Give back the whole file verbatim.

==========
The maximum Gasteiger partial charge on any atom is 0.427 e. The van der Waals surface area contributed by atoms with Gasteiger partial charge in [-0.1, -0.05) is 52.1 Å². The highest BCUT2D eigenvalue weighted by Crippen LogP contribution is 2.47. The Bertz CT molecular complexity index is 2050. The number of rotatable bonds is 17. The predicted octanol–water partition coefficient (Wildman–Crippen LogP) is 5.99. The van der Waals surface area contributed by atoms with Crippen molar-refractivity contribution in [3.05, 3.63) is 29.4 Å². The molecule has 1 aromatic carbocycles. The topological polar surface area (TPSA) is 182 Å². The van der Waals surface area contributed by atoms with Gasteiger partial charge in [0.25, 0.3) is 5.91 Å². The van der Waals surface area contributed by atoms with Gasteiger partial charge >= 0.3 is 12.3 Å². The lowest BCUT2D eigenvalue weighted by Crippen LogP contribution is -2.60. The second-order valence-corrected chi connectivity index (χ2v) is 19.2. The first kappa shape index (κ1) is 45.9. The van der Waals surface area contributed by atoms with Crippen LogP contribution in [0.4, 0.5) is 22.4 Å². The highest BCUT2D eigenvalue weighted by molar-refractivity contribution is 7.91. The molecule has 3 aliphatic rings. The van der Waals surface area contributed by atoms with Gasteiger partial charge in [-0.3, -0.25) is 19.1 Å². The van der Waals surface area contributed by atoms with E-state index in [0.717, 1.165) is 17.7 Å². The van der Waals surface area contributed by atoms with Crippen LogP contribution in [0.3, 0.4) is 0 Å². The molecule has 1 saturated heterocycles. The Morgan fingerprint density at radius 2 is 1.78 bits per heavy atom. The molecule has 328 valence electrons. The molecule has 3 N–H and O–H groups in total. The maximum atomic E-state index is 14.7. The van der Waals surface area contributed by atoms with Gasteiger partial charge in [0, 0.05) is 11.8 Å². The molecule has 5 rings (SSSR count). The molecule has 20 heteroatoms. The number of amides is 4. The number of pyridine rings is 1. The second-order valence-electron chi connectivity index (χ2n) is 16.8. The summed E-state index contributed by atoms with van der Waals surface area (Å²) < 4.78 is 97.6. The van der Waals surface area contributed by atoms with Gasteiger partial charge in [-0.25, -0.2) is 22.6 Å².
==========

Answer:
The maximum Gasteiger partial charge on any atom is 0.427 e. The van der Waals surface area contributed by atoms with Gasteiger partial charge in [-0.1, -0.05) is 52.1 Å². The highest BCUT2D eigenvalue weighted by Crippen LogP contribution is 2.47. The Bertz CT molecular complexity index is 2050. The number of rotatable bonds is 17. The predicted octanol–water partition coefficient (Wildman–Crippen LogP) is 5.99. The van der Waals surface area contributed by atoms with Crippen molar-refractivity contribution in [3.05, 3.63) is 29.4 Å². The molecule has 1 aromatic carbocycles. The topological polar surface area (TPSA) is 182 Å². The van der Waals surface area contributed by atoms with Gasteiger partial charge in [0.25, 0.3) is 5.91 Å². The van der Waals surface area contributed by atoms with Gasteiger partial charge >= 0.3 is 12.3 Å². The lowest BCUT2D eigenvalue weighted by Crippen LogP contribution is -2.60. The second-order valence-corrected chi connectivity index (χ2v) is 19.2. The first kappa shape index (κ1) is 45.9. The van der Waals surface area contributed by atoms with Crippen LogP contribution in [0.4, 0.5) is 22.4 Å². The highest BCUT2D eigenvalue weighted by molar-refractivity contribution is 7.91. The molecule has 3 aliphatic rings. The van der Waals surface area contributed by atoms with Gasteiger partial charge in [-0.3, -0.25) is 19.1 Å². The van der Waals surface area contributed by atoms with E-state index in [0.717, 1.165) is 17.7 Å². The van der Waals surface area contributed by atoms with Crippen LogP contribution in [0.3, 0.4) is 0 Å². The molecule has 1 saturated heterocycles. The Morgan fingerprint density at radius 2 is 1.78 bits per heavy atom. The molecule has 328 valence electrons. The molecule has 3 N–H and O–H groups in total. The maximum atomic E-state index is 14.7. The van der Waals surface area contributed by atoms with Gasteiger partial charge in [0, 0.05) is 11.8 Å². The molecule has 5 rings (SSSR count). The molecule has 20 heteroatoms. The number of amides is 4. The number of pyridine rings is 1. The second-order valence-electron chi connectivity index (χ2n) is 16.8. The summed E-state index contributed by atoms with van der Waals surface area (Å²) < 4.78 is 97.6. The van der Waals surface area contributed by atoms with Gasteiger partial charge in [-0.25, -0.2) is 22.6 Å².